Let's be very clear: MP3 patents are simply software patents. While the most ingenuous aspect of the MP3 compression technique is to perform a lossy compression (intentionally "losing" data) because the human mind won't need certain sounds to still have a very similar acoustic impression, MP3 isn't just a single patent but instead a whole family of patents. I haven't checked lately but I once heard that there are several dozen MP3-related patents. Obviously they're not all related to psychoacoustic research. Many of them are purely mathematical. If MP3 players infringe them, they use algorithms covered by the patents, and those patents will read on hardware as well as software implementing the methods taught.

Some of those alleged "pirates" pursued by the German police at CeBIT may even use FOSS components that play a role in the asserted infringements. But using FOSS obviously won't make them immune from patent law.

The impossibility of reliable patent clearance

Even if Google now made its very best effort to identify any patents that could read on VP8 (and Google has a level of sophistication and quantity of resources matched by only a few in the world economy), there would never be a 100% reliable guarantee that no one would ever be able to (or at least be able to attempt to) assert some patents against that codec.

What professionals call "patent clearance" -- ensuring that a given product doesn't infringe any of a group of patents -- is impossible in this case because to do clearance, you need to have a finite quantity of patents to check on. If I owned 145 patents and gave a list to you, you could check if any of your products is in any way related to them. Many of them might turn out at first sight to be irrelevant. Others may appear potentially relevant and require a closer look. Anyway, sooner or later you'd be done.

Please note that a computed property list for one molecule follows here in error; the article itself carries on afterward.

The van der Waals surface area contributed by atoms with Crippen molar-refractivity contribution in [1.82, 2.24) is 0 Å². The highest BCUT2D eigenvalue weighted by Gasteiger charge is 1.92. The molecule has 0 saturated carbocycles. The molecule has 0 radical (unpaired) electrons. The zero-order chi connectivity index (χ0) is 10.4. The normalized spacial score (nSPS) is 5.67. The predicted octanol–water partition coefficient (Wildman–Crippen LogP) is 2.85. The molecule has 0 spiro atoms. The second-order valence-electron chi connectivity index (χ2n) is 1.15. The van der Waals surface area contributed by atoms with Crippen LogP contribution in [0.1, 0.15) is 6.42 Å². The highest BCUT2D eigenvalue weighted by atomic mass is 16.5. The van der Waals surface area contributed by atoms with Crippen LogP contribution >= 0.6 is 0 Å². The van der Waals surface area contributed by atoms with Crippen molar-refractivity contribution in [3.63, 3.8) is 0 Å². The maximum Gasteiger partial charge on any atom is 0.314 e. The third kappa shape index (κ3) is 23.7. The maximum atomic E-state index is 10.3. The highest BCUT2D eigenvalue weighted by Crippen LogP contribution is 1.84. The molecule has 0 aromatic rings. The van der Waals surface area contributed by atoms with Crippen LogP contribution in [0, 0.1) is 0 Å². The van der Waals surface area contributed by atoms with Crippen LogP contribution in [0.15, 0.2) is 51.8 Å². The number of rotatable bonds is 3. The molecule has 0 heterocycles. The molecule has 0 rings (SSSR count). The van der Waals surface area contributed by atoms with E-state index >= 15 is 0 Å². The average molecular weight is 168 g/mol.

However, when you don't know where the risk is coming from -- from which large patent holders, from which small one, or from which troll --, then you don't even know where to begin with your clearance effort.

Would full-text search help? Not really. In some areas such as chemical and pharmaceutical substances, there's a certain nomenclature and you could run pretty specific searches for patents covering methods to heal a particular disease. But for multimedia data codecs there isn't a particular terminology. There are words that will help find some of those patents. But other patents of this kind may not use any of those terms and still be relevant.

What makes it even harder is that you'll never be able to look at patents that are in stealth mode, meaning the applications have been filed but not yet published. Those you will only see after a certain period of time, such as 18 months. But theoretically you can infringe them any day after they've been filed and be held responsible later.

Repatenting (not reinventing) the wheel

Also, patent offices have resource constraints but are inundated with patent applications. As a result, it happens all the time that they grant patents on "inventions" for which there actually is prior art. In that case you may very well be able to get the patent invalidated in court, but the risk is yours and since the outcome is never 100% certain, you might be forced to pay royalties nonetheless.

To give you a funny example (strange kind of humor, some might argue) of how easily a patent office may grant a patent on a very old "invention", here's a story from Australia on a patent granted nine years ago ago on the concept of a wheel. Yes, a wheel.

In all fairness, I have to point out (as the article does) that it wasn't a regular patent. It was what they call an "innnovation patent" in Australia, a kind of fast-track low-cost patent that undergoes very limited scrutiny. But even with the smallest amount of scrutiny imaginable, granting a patent on a wheel in 2001 is incredible. Still, it happened. And if this can happen with something as simple as a wheel, think of what this means for multimedia data formats, compression techniques, and codecs.